World Press Freedom Day Hungary's Attack on the Media Is Un-European

A Hungarian newspaper with close ties to the government has published a black list of foreign correspondents. One of those on the list is SPIEGEL ONLINE reporter Keno Verseck. It's just one more example of the country's slide into authoritarianism.

Freedom of the press is in trouble in Hungary.
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Freedom of the press is in trouble in Hungary.

An Editorial By


Democracy is a solid form of government, and that's why it isn't particularly exciting. It's based on laws, on an independent judiciary and the separation of powers, all of which makes the system predictable. There is broad consensus in democracies that it is in everyone's best interest to agree on a set of rules that all must live by. There isn't much room left over for personal escapades and individual acts of heroism.

Democracy can withstand charisma. But cults of personality are generally incompatible. Democracy always allows room for doubt, for divergent opinions and for criticism. Majorities are temporary, and elections consistently show that change is possible. Some vote for the center-right, others for the center-left and still others for right-wing populists. You don't have to like it, but democracy is able to withstand an array of differing views. Laws are there to take care of those things that conflict with democracy.

The German democracy, like many others, has institutionalized opposition in its constitution. Article 5 of the German Basic Law reads: "Every person shall have the right freely to express and disseminate his opinions in speech, writing, and pictures and to inform himself without hindrance from generally accessible sources. Freedom of the press and freedom of reporting by means of broadcasts and films shall be guaranteed. There shall be no censorship."

In Germany, though, the mood has changed. Journalists are under attack and are being accused of withholding information, manipulating their own reporting or acting on behalf of Chancellor Angela Merkel. The rise of the right-wing populist Alternative for Germany (AfD) party has not promoted debate. And how should it? A party whose entire mode of argumentation boils down to "for" or "against" sees nuance as an impertinence. The media, no matter how heterogeneous it might be, is just the "lying press," in the words of supporters of PEGIDA, which held anti-Muslim marches in Germany. It's a great way to polarize society. Facts and reality no longer matter. The only thing that counts is emotion.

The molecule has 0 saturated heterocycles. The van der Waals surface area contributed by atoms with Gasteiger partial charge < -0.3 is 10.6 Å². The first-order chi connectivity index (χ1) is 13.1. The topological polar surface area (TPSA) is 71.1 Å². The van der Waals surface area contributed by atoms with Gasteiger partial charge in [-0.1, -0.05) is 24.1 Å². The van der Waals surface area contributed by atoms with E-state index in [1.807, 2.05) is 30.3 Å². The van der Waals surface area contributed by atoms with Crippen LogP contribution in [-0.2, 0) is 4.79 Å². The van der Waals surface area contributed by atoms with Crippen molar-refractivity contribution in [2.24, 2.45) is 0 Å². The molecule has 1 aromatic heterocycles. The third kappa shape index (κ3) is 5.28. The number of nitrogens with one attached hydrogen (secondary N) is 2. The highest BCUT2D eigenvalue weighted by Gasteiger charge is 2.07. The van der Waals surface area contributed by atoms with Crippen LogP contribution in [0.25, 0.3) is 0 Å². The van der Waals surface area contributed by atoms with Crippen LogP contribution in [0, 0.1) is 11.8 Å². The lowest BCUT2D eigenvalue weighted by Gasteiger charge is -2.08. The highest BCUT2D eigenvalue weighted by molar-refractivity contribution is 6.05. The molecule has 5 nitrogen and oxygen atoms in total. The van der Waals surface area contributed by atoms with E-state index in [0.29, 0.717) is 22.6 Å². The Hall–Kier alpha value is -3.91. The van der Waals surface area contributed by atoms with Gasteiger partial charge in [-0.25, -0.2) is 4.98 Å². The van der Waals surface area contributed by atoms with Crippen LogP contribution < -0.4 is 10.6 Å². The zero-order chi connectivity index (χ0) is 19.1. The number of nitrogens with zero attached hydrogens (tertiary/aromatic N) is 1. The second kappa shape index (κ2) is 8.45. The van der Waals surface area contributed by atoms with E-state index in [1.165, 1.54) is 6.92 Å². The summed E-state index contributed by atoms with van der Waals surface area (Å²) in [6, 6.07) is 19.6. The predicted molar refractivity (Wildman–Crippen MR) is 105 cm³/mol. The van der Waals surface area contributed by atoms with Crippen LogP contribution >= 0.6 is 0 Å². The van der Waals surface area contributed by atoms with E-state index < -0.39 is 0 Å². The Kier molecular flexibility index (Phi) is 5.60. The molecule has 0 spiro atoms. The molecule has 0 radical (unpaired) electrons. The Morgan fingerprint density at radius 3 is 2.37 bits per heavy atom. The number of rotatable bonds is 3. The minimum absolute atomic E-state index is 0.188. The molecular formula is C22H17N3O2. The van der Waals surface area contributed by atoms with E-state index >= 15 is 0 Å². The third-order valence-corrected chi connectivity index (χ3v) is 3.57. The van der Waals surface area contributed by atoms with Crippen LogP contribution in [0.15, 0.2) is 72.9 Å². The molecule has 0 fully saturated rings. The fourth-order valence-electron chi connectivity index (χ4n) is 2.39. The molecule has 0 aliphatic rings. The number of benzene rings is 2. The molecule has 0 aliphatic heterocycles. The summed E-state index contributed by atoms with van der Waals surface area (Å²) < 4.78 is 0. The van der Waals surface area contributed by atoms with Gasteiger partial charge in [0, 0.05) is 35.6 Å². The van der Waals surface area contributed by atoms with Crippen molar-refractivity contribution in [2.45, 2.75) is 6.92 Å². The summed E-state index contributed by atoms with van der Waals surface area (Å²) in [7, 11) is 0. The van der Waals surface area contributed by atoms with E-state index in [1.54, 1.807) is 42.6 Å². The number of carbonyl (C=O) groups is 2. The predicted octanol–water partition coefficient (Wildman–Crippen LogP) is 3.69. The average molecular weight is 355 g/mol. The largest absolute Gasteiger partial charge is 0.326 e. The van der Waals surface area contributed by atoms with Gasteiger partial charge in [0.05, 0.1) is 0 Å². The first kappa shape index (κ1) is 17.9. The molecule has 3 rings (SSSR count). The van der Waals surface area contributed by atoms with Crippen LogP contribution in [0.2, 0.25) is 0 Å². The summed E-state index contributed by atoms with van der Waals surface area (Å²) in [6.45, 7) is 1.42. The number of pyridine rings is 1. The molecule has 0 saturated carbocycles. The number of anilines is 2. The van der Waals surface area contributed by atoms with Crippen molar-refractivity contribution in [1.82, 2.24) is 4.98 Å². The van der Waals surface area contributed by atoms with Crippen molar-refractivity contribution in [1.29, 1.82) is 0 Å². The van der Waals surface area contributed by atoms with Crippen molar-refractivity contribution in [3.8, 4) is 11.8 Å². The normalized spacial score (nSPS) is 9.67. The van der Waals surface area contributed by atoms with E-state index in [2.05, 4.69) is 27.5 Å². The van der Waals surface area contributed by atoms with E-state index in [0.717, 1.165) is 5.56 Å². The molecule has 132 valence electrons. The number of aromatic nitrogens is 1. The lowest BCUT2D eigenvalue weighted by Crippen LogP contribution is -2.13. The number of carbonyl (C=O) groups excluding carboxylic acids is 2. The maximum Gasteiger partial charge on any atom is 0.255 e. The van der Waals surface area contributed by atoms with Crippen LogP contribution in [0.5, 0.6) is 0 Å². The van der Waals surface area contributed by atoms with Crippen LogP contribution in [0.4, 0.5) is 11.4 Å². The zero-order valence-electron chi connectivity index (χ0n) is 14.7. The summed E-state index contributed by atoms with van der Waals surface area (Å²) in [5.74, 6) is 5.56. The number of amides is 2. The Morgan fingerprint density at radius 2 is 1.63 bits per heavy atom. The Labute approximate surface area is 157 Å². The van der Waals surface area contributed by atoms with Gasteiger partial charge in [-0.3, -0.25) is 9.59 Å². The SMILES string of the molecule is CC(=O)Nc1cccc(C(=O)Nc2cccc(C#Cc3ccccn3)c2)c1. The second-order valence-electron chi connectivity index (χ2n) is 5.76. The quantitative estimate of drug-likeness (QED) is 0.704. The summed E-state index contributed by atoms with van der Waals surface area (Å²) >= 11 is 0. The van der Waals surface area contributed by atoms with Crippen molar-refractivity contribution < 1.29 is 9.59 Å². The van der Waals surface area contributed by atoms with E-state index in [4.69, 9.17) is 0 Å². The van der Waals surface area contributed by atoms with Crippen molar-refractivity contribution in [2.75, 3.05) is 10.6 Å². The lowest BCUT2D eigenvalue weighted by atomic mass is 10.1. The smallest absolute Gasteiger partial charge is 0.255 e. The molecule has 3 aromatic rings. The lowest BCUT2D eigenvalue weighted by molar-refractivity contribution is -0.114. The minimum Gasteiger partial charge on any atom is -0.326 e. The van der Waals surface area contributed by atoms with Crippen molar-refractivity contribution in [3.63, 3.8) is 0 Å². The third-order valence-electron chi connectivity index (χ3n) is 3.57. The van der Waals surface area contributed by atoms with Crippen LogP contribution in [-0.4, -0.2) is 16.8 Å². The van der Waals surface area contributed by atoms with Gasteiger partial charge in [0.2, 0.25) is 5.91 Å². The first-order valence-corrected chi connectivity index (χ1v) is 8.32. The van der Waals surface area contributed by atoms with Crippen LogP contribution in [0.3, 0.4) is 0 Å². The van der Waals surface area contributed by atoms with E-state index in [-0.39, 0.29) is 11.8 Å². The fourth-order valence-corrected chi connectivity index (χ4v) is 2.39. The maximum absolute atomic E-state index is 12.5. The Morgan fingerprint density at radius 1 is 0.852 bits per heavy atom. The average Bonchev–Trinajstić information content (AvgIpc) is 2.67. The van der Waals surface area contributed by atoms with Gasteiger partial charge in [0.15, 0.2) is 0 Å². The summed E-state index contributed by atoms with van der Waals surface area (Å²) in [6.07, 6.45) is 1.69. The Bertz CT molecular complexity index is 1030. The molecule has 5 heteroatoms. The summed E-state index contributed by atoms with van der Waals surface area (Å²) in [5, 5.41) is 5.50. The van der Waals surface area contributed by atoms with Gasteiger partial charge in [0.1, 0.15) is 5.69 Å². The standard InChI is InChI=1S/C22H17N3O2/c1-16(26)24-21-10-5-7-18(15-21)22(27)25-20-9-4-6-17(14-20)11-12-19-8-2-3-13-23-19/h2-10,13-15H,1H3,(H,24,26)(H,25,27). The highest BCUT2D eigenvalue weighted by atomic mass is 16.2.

Recent months have made it clear that the freedom of the press cannot be taken for granted. Not in the European Union. And not in Germany. Illiberal democracy doesn't place much stock in the independence of the media. The media, in fact, is seen merely as another tool to generate agreement. It is the definition of propaganda.

Forced to Leave the Country

The imprisonment -- and subsequent release -- of the Turkish-German journalist Deniz Yücel, a correspondent for the German daily Die Welt, sparked numerous reports about the oppression of journalists in Turkey. SPIEGEL ONLINE's own correspondent, Hasnain Kazim, may not have been arrested, but he was hassled and ultimately forced to leave the country.

In some countries in Central and Southern Europe, journalists are seen by politicians and oligarchs as political opponents and enemies of the state, regardless of whether they are domestic reporters or foreign correspondents. Intimidation has become part of the public discourse -- in places like Bulgaria, Slovakia, Romania, Serbia and Montenegro.

A particularly shocking example is the EU member state of Hungary. A few days ago, the newspaper Magyar Idök published an article criticizing the work of foreign correspondents and demanding that the government take steps in response. The article contained a list of particularly deplorable reporters from the paper's perspective and one of those who made the list was our colleague Keno Verseck. For years, Verseck has been reporting for SPIEGEL ONLINE from Eastern Europe and from Hungary. He speaks the language and loves the country.

The passage reads:

"The Hungarian government should now consider steps in response and should analyze the slavish work of Keno Verseck, Gregor Mayer, Bernhard Odehnal, Florence La Bruyère and all of the other Budapest correspondents who spread the most abominable lies of the domestic, ultra-liberal opposition to millions and millions of people around the world with no filter whatsoever."

Here is the original:

"A magyar kormánynak viszont most már válaszlépéseken kellene elgondolkodnia és elemeznie a Keno Verseck, Gregor Mayer, Bernhard Odehnal, Florence La Bruyere és a többi, a helyi ultraliberális ellenzék legvisszataszítóbb hazugságait a világon tíz és tíz milliók felé mindenféle tényszr nélkül közvetít budapesti tudósítóinak szolgamunkáit."